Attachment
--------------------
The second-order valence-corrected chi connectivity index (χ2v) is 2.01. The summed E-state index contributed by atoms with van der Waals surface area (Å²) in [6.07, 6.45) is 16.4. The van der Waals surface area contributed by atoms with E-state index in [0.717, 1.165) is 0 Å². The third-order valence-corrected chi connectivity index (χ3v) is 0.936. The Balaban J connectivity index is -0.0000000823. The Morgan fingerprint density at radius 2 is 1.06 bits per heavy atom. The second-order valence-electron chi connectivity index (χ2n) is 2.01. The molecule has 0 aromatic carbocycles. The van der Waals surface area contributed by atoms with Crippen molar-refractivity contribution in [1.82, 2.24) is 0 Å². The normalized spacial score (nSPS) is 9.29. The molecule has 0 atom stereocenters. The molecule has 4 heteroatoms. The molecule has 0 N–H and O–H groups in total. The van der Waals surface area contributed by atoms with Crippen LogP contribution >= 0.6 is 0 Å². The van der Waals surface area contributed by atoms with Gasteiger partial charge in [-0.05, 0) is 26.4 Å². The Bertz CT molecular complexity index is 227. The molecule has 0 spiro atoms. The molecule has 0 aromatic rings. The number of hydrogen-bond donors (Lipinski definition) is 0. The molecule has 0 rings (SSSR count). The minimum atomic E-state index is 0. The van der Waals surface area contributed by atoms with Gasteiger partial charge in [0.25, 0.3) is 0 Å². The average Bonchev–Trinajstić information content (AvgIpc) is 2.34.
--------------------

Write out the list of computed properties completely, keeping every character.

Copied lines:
The second-order valence-corrected chi connectivity index (χ2v) is 2.01. The summed E-state index contributed by atoms with van der Waals surface area (Å²) in [6.07, 6.45) is 16.4. The van der Waals surface area contributed by atoms with E-state index in [0.717, 1.165) is 0 Å². The third-order valence-corrected chi connectivity index (χ3v) is 0.936. The Balaban J connectivity index is -0.0000000823. The Morgan fingerprint density at radius 2 is 1.06 bits per heavy atom. The second-order valence-electron chi connectivity index (χ2n) is 2.01. The molecule has 0 aromatic carbocycles. The van der Waals surface area contributed by atoms with Crippen molar-refractivity contribution in [1.82, 2.24) is 0 Å². The normalized spacial score (nSPS) is 9.29. The molecule has 0 atom stereocenters. The molecule has 4 heteroatoms. The molecule has 0 N–H and O–H groups in total. The van der Waals surface area contributed by atoms with Crippen LogP contribution >= 0.6 is 0 Å². The van der Waals surface area contributed by atoms with Gasteiger partial charge in [-0.05, 0) is 26.4 Å². The Bertz CT molecular complexity index is 227. The molecule has 0 spiro atoms. The molecule has 0 aromatic rings. The number of hydrogen-bond donors (Lipinski definition) is 0. The molecule has 0 rings (SSSR count). The minimum atomic E-state index is 0. The van der Waals surface area contributed by atoms with Gasteiger partial charge in [0.25, 0.3) is 0 Å². The average Bonchev–Trinajstić information content (AvgIpc) is 2.34.